A Bridging Gimmick Too Far

Reviewed On
PlayStation 3
Available For

Gimmicks, specially made mechanics, hooks; they can all be a sharp double edged sword. On one hand, they can give a video game that special element it needs to push it away from the crowd.

However, if the game is not tailored around the special gimmick, made to make the game that much more enjoyable for possessing it, then the game could unintentionally commit electronic hara-kiri. NeverDead, sadly, is the epitome of the latter edge of that blade.

NeverDead’s special little gameplay mechanic is if the main character receives enough damage, instead of death, his limbs (legs, arms, head) are ripped from his body. You will need to reattach them to continue on, unless you like hopping, crawling, or being generally defenseless against swarms of enemies.

This little gimmick can be used to your advantage, such as throwing limbs at opponents and detonating them, or using your head to roll into hard to reach places, but in most cases, it’s more of an irritating obstacle than a fun solution.

The player controls the smart-mouthed demon hunter Bryce Boltzmann, who just happens to be immortal, which may have something to do with his less than sunny disposition. He was cursed by a particularly evil demon 500 years ago, and now hunts demons for money and revenge. You are accompanied by your partner, Arcadia, a cold and calculating individual who counters Bryce’s sense of humor with her icy demeanor and feigned affection.

Bryce and Arcadia share nearly constant dialogue during the player’s adventures. It starts out annoying and keeps that tone constant throughout the game.

NeverDead plays out like most typical third-person shooters. Enemies come at you, you shoot them, simple enough. However, the mechanics in NeverDead make things more difficult than they should be. The controls are stiff and pretty clumsy, making maneuvering in tough situations frustrating at best. The aiming is flimsy, unless you are constantly in the zoomed in aiming mode, and using your sword is cumbersome. The sword is swung using the right stick, making a simple exercise frustrating. Combine all of this with the constant dismemberment, and combat turns into one huge debacle.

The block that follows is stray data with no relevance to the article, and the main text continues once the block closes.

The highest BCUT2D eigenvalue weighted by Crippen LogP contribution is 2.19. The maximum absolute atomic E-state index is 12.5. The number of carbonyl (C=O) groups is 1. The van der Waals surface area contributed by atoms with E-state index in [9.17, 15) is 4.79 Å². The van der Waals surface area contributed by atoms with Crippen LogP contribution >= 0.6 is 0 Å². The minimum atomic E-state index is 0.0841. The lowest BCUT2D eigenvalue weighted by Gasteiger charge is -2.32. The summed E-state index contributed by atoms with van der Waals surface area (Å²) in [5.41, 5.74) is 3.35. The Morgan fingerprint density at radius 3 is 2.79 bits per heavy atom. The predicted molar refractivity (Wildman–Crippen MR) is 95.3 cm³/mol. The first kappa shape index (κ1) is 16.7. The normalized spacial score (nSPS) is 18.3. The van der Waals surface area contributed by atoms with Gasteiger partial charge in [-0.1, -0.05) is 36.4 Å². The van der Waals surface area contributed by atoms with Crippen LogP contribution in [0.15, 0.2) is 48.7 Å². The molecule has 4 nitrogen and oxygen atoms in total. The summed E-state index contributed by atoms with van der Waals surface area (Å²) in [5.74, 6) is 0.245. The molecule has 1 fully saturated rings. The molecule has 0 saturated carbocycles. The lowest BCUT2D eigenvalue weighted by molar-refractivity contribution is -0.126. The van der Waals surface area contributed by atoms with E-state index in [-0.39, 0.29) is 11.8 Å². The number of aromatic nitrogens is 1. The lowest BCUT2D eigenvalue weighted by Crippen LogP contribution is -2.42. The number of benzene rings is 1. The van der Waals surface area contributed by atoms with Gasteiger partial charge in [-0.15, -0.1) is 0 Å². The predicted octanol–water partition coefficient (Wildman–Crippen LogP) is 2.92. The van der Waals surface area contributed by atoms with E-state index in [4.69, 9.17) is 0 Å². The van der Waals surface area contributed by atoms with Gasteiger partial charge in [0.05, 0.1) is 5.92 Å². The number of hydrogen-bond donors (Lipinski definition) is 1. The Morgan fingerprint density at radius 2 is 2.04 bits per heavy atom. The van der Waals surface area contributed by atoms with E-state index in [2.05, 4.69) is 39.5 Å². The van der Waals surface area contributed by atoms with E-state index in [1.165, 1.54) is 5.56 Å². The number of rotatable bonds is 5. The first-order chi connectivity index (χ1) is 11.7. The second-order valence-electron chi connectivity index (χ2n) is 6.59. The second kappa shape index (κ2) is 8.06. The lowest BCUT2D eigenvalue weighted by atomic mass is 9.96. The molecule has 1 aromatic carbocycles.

Losing body parts is slightly annoying, but losing your head is extremely bothersome. If your limbs are lost, you merely roll over them to reattach them. This is simple until you are being slashed and clawed by several enemies at once, causing you to lose limbs faster than you can reattach them. If you lose your head, however, you take control of it and have to roll it back to your downed body and right to your neck in order to reattach. In the middle of battle, this is all quite irritating.

Aside from the third-person shooter angle, NeverDead also lets you earn experience (XP) from killing enemies. XP can be used to purchase new abilities, such as more damage with guns or blades, or special abilities like exploding limbs. Over time this allows the battle to go a bit smoother and possibly even be a bit more exciting, but the dismemberment angle is always there, pulling you back from the brink of fun every time a battle heats up so much as a few degrees.

This title is not without its high points, few as they may be. The environments look great and the detail is impressive. A good deal of the environments are destructible as well. You can shoot pillars apart and cause archways to collapse on your enemy, or shoot explosives to cause a room to go up in flames, causing a great deal of damage to opponents. These destructible environments are a nice touch and make the combat a little more diverse. Sadly, you will probably be too busy trying to hold everything, including yourself, together.

In the end, NeverDead comes up short on making its unique gameplay mechanic work for any kind of enjoyment. It’s annoying, frustrating, and never seems to add anything other than a mess during combat and a few opportunities for Bryce to make a joke about his missing limbs. The unpolished gameplay will cut your legs right out from under you, unless the enemy does it first. Either way, you’ll be left wanting a more complete gaming experience, with much more manageable gameplay.

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